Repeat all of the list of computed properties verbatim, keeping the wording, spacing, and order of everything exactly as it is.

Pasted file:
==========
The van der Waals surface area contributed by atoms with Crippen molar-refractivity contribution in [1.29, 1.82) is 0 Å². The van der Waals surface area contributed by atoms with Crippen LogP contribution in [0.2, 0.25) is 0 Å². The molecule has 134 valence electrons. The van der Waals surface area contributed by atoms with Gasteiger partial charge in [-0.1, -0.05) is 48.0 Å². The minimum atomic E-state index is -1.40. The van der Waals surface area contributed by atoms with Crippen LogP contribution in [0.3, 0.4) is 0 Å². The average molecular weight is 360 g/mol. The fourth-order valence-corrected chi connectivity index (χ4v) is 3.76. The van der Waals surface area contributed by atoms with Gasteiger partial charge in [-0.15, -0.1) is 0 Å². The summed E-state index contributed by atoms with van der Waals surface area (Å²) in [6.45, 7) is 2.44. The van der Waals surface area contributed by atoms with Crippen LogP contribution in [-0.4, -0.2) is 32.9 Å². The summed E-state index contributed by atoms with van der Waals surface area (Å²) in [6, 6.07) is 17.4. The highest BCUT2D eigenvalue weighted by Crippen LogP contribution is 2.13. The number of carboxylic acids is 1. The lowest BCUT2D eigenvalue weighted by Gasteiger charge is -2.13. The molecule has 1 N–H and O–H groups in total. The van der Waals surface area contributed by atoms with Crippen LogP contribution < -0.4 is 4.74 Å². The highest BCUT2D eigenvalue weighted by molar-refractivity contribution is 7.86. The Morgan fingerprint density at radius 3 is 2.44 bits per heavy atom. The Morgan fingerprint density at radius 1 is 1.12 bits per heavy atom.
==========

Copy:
The van der Waals surface area contributed by atoms with Crippen molar-refractivity contribution in [1.29, 1.82) is 0 Å². The van der Waals surface area contributed by atoms with Crippen LogP contribution in [0.2, 0.25) is 0 Å². The molecule has 134 valence electrons. The van der Waals surface area contributed by atoms with Gasteiger partial charge in [-0.1, -0.05) is 48.0 Å². The minimum atomic E-state index is -1.40. The van der Waals surface area contributed by atoms with Crippen LogP contribution in [0.3, 0.4) is 0 Å². The average molecular weight is 360 g/mol. The fourth-order valence-corrected chi connectivity index (χ4v) is 3.76. The van der Waals surface area contributed by atoms with Gasteiger partial charge in [-0.15, -0.1) is 0 Å². The summed E-state index contributed by atoms with van der Waals surface area (Å²) in [6.45, 7) is 2.44. The van der Waals surface area contributed by atoms with Crippen LogP contribution in [-0.4, -0.2) is 32.9 Å². The summed E-state index contributed by atoms with van der Waals surface area (Å²) in [6, 6.07) is 17.4. The highest BCUT2D eigenvalue weighted by Crippen LogP contribution is 2.13. The number of carboxylic acids is 1. The lowest BCUT2D eigenvalue weighted by Gasteiger charge is -2.13. The molecule has 1 N–H and O–H groups in total. The van der Waals surface area contributed by atoms with Crippen LogP contribution < -0.4 is 4.74 Å². The highest BCUT2D eigenvalue weighted by molar-refractivity contribution is 7.86. The Morgan fingerprint density at radius 3 is 2.44 bits per heavy atom. The Morgan fingerprint density at radius 1 is 1.12 bits per heavy atom.